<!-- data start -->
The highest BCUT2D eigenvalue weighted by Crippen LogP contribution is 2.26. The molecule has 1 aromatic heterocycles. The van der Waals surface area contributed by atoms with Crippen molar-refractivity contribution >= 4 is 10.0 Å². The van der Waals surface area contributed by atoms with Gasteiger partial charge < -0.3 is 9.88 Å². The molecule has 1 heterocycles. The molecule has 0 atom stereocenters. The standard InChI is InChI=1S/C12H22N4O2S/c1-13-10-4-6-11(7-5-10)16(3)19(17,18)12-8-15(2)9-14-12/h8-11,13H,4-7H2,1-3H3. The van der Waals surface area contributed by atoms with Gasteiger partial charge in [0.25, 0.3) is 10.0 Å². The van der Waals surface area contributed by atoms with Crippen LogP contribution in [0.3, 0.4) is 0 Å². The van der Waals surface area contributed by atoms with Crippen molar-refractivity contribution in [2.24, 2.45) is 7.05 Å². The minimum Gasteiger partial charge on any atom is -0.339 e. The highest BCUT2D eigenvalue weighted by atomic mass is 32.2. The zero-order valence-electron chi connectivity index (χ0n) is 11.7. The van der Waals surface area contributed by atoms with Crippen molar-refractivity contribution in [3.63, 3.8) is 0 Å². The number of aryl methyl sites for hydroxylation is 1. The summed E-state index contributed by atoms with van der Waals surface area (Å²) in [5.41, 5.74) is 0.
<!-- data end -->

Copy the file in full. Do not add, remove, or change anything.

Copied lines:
The highest BCUT2D eigenvalue weighted by Crippen LogP contribution is 2.26. The molecule has 1 aromatic heterocycles. The van der Waals surface area contributed by atoms with Crippen molar-refractivity contribution >= 4 is 10.0 Å². The van der Waals surface area contributed by atoms with Gasteiger partial charge < -0.3 is 9.88 Å². The molecule has 1 heterocycles. The molecule has 0 atom stereocenters. The standard InChI is InChI=1S/C12H22N4O2S/c1-13-10-4-6-11(7-5-10)16(3)19(17,18)12-8-15(2)9-14-12/h8-11,13H,4-7H2,1-3H3. The van der Waals surface area contributed by atoms with Gasteiger partial charge in [0.25, 0.3) is 10.0 Å². The van der Waals surface area contributed by atoms with Crippen LogP contribution in [0.3, 0.4) is 0 Å². The van der Waals surface area contributed by atoms with Crippen molar-refractivity contribution in [2.24, 2.45) is 7.05 Å². The minimum Gasteiger partial charge on any atom is -0.339 e. The highest BCUT2D eigenvalue weighted by atomic mass is 32.2. The zero-order valence-electron chi connectivity index (χ0n) is 11.7. The van der Waals surface area contributed by atoms with Crippen molar-refractivity contribution in [3.63, 3.8) is 0 Å². The number of aryl methyl sites for hydroxylation is 1. The summed E-state index contributed by atoms with van der Waals surface area (Å²) in [5.41, 5.74) is 0.